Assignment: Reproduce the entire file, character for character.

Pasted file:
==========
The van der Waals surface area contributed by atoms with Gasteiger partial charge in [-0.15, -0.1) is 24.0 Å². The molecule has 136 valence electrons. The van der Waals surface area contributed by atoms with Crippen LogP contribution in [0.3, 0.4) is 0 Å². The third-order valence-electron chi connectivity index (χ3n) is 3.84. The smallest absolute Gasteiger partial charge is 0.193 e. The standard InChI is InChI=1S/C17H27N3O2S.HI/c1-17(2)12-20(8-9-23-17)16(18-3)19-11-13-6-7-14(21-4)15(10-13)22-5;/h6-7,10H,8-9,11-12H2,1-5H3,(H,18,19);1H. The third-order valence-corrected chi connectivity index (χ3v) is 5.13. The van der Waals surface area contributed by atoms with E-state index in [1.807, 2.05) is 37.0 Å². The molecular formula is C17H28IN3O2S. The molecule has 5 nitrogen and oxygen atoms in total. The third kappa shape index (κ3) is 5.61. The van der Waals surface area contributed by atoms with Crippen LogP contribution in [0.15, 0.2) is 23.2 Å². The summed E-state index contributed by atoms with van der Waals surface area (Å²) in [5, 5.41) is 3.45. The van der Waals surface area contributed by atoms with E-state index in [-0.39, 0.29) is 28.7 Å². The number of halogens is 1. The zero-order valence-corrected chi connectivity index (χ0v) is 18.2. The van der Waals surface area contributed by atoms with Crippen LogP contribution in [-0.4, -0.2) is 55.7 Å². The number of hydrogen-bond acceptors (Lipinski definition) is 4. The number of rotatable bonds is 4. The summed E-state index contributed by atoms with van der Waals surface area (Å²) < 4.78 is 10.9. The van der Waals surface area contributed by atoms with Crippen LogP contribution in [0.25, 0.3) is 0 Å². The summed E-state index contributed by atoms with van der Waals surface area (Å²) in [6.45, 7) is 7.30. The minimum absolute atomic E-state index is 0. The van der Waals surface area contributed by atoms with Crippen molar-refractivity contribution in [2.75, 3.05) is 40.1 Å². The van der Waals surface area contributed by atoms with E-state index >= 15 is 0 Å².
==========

The van der Waals surface area contributed by atoms with Gasteiger partial charge in [-0.15, -0.1) is 24.0 Å². The molecule has 136 valence electrons. The van der Waals surface area contributed by atoms with Crippen LogP contribution in [0.3, 0.4) is 0 Å². The third-order valence-electron chi connectivity index (χ3n) is 3.84. The smallest absolute Gasteiger partial charge is 0.193 e. The standard InChI is InChI=1S/C17H27N3O2S.HI/c1-17(2)12-20(8-9-23-17)16(18-3)19-11-13-6-7-14(21-4)15(10-13)22-5;/h6-7,10H,8-9,11-12H2,1-5H3,(H,18,19);1H. The third-order valence-corrected chi connectivity index (χ3v) is 5.13. The van der Waals surface area contributed by atoms with E-state index in [1.807, 2.05) is 37.0 Å². The molecular formula is C17H28IN3O2S. The molecule has 5 nitrogen and oxygen atoms in total. The third kappa shape index (κ3) is 5.61. The van der Waals surface area contributed by atoms with Crippen LogP contribution in [0.15, 0.2) is 23.2 Å². The summed E-state index contributed by atoms with van der Waals surface area (Å²) in [5, 5.41) is 3.45. The van der Waals surface area contributed by atoms with E-state index in [-0.39, 0.29) is 28.7 Å². The number of halogens is 1. The zero-order valence-corrected chi connectivity index (χ0v) is 18.2. The van der Waals surface area contributed by atoms with Crippen LogP contribution in [-0.4, -0.2) is 55.7 Å². The number of hydrogen-bond acceptors (Lipinski definition) is 4. The number of rotatable bonds is 4. The summed E-state index contributed by atoms with van der Waals surface area (Å²) < 4.78 is 10.9. The van der Waals surface area contributed by atoms with Crippen LogP contribution in [0.25, 0.3) is 0 Å². The summed E-state index contributed by atoms with van der Waals surface area (Å²) in [6.45, 7) is 7.30. The minimum absolute atomic E-state index is 0. The van der Waals surface area contributed by atoms with Crippen molar-refractivity contribution in [2.75, 3.05) is 40.1 Å². The van der Waals surface area contributed by atoms with E-state index >= 15 is 0 Å².